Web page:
In an unprecedented move in the snowboard industry, the St. Louis, Missouri-based Heelside snowboard-boot company has bought the New York-based Momentus snowboard factory to compete in the rental-package market.
“We’ve been boxed out of big rental deals and we realized having a board brand would let us compete in that market,” says Heelside Marketing Director Dave Hollenbeck. “We were going to sell 300 pairs of boots to Eldora Mountain rental department this year, but they pulled it from us and went with Rossignol because of the board, boot, and binding package Rossignol could offer them.”
So a decision was made by Heelside management. “We started considering buying the factory in the summer, then toured it the factory, and rode the boards before the deal was finished,” he says.
Momentus was located in Ellicottville, New York and had produced its own brand of snowboards, Function, as well as OEM products for clients such as Type A. “We bought every asset of the factory, including all the materials and equipment,” says Heelside President Jim Ferguson. He would not disclose the price, other than saying it was a “good deal,” and noted that three of the main production staff members would continue to work at the factory.
Heelside plans to move the snowboard manufacturing equipment and employees to Hood River, Oregon in April and combine it with the company’s warehouse and main offices that will be moved from St. Louis at the same time. Heelside will continue to maintain a team and marketing office in San Francisco, California.
With the move and consolidation the company expects to cut down on overhead. It will also be much closer to year-round riding and will be able to test all of its products more easily.
Of course, the deal has the company’s reps’ approval. According to Hollenbeck, after the reps were asked about buying the factory, they said they were confident they could sell the packages and open up more accounts. To make the deal break even, Hollenbeck believes the company only needs to sell 4,000 boards.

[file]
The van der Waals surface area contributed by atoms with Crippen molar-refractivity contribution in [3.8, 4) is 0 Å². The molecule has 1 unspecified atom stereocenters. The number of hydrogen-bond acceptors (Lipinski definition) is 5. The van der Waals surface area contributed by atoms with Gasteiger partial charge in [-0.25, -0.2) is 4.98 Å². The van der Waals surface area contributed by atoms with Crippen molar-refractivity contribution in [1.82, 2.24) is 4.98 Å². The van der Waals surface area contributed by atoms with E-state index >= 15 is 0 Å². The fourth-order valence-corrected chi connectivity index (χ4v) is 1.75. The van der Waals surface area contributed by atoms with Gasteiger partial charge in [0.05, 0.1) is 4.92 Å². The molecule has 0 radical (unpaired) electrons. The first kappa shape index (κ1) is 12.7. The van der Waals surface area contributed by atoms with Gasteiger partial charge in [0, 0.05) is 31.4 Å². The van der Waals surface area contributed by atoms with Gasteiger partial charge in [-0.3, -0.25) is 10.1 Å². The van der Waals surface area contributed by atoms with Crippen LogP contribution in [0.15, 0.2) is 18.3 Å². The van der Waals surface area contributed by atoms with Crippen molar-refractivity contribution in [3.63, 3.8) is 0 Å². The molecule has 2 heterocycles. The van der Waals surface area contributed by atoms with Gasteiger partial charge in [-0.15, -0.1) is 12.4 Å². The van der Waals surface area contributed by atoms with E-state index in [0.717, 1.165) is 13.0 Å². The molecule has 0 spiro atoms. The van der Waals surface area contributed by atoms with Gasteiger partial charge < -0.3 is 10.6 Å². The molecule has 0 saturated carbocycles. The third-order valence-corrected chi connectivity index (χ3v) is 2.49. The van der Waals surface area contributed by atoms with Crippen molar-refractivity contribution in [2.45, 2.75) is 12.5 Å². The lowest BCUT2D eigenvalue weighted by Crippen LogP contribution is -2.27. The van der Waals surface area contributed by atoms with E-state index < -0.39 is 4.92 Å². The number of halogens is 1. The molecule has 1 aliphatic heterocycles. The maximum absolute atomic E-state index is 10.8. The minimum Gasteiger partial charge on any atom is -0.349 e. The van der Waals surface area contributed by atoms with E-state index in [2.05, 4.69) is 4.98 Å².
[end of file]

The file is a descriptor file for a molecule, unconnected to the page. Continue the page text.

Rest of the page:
Packages will include the new self-produced Heelside snowboards, plus Asian-made Heelside boots and bindings. There will be rental and retail packages, but retailers will be able to sell the products separately if they choose.
In addition, there will be a rental package with Switch step-in bindings. Hollenbeck says 30 percent of Heelside’s boot business is now in the step-in category and he believes that will continue to grow.
But why not outsource the boards? “We would have to add the markup on the boards and sell them for the same price as any other OEM client would,” says Hollenbeck. But with its own factory Heelside can sell at manufacturing costs instead. He says the company will be selling boards at 145 dollars, 155 dollars, and 165 dollars wholesale, as compared to an OEM client who would have to add an additional 80 dollars to the price and then offer it for 225 dollars.
According to Ferguson, the boards will have cap construction, with sintered bases, full tip-to-tail woodcores, and fully wrapped metal edges.
“The problem in the board business was that companies didn’t own their own production,” says Ferguson. “They’d have to mark up the prices, then justify the markups with big marketing programs to show the retailers why the boards were more expensive.”
Of course, Hollenbeck knows the market will remain competitive. “The big companies are offering two-year dating and other things like that,” he says. “We’re not going to be offering two-year datiing.”
Ferguson adds that the Heelside brand has been built around product sold at a good price, offering a good value. “We put our money into making good product and offering good customer service,” he says, “not marketing.”
Hollenbeck believes Heelside is one of the top-ten suppliers of snowboard boots in the market. He says the company sold 33,000 pairs of boots last year, grew 65 percent in that time, and is profitable. Although retailers originally took a chance with the new brand, Hollenbeck says Heelside has won over retailers by offering a 50-percent margin, delivering its product on time, and has only had less than one-percent return rate. “I think we can continue to grow,” he says.